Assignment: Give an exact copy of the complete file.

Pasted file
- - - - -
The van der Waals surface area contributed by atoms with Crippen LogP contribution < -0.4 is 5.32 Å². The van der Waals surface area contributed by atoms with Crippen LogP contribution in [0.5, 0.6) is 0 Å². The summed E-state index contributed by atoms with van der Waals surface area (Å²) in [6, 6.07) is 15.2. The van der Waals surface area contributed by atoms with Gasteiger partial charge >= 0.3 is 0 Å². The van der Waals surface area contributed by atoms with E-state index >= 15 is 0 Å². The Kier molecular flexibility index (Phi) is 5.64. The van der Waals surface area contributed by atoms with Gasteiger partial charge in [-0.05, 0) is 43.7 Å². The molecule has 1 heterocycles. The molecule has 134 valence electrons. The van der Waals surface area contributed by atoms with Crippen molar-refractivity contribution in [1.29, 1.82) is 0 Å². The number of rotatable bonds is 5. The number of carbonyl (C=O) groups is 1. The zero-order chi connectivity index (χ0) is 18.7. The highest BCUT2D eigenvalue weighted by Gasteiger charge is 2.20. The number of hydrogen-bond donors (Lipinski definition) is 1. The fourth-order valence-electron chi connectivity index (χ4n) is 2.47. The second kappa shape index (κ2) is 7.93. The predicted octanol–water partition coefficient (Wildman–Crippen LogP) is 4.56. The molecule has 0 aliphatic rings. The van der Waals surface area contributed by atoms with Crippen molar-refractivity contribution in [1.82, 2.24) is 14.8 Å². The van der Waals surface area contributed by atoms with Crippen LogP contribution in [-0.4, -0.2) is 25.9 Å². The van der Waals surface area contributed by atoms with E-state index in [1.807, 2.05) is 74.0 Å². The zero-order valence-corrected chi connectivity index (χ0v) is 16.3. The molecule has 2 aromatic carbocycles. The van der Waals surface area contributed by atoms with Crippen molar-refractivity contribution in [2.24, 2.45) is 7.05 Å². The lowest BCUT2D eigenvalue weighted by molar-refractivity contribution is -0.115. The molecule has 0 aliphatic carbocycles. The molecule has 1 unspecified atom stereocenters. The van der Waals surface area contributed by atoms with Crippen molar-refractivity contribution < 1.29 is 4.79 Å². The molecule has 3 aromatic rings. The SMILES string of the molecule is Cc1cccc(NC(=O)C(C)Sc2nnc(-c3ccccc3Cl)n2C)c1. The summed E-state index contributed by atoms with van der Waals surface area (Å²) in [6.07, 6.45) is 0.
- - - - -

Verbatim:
The van der Waals surface area contributed by atoms with Crippen LogP contribution < -0.4 is 5.32 Å². The van der Waals surface area contributed by atoms with Crippen LogP contribution in [0.5, 0.6) is 0 Å². The summed E-state index contributed by atoms with van der Waals surface area (Å²) in [6, 6.07) is 15.2. The van der Waals surface area contributed by atoms with Gasteiger partial charge >= 0.3 is 0 Å². The van der Waals surface area contributed by atoms with E-state index >= 15 is 0 Å². The Kier molecular flexibility index (Phi) is 5.64. The van der Waals surface area contributed by atoms with Gasteiger partial charge in [-0.05, 0) is 43.7 Å². The molecule has 1 heterocycles. The molecule has 134 valence electrons. The van der Waals surface area contributed by atoms with Crippen molar-refractivity contribution in [1.29, 1.82) is 0 Å². The number of rotatable bonds is 5. The number of carbonyl (C=O) groups is 1. The zero-order chi connectivity index (χ0) is 18.7. The highest BCUT2D eigenvalue weighted by Gasteiger charge is 2.20. The number of hydrogen-bond donors (Lipinski definition) is 1. The fourth-order valence-electron chi connectivity index (χ4n) is 2.47. The second kappa shape index (κ2) is 7.93. The predicted octanol–water partition coefficient (Wildman–Crippen LogP) is 4.56. The molecule has 0 aliphatic rings. The van der Waals surface area contributed by atoms with Crippen molar-refractivity contribution in [1.82, 2.24) is 14.8 Å². The van der Waals surface area contributed by atoms with Crippen LogP contribution in [-0.4, -0.2) is 25.9 Å². The van der Waals surface area contributed by atoms with E-state index in [1.807, 2.05) is 74.0 Å². The zero-order valence-corrected chi connectivity index (χ0v) is 16.3. The molecule has 2 aromatic carbocycles. The van der Waals surface area contributed by atoms with Crippen molar-refractivity contribution in [2.24, 2.45) is 7.05 Å². The lowest BCUT2D eigenvalue weighted by molar-refractivity contribution is -0.115. The molecule has 0 aliphatic carbocycles. The molecule has 1 unspecified atom stereocenters. The van der Waals surface area contributed by atoms with Crippen molar-refractivity contribution < 1.29 is 4.79 Å². The molecule has 3 aromatic rings. The SMILES string of the molecule is Cc1cccc(NC(=O)C(C)Sc2nnc(-c3ccccc3Cl)n2C)c1. The summed E-state index contributed by atoms with van der Waals surface area (Å²) in [6.07, 6.45) is 0.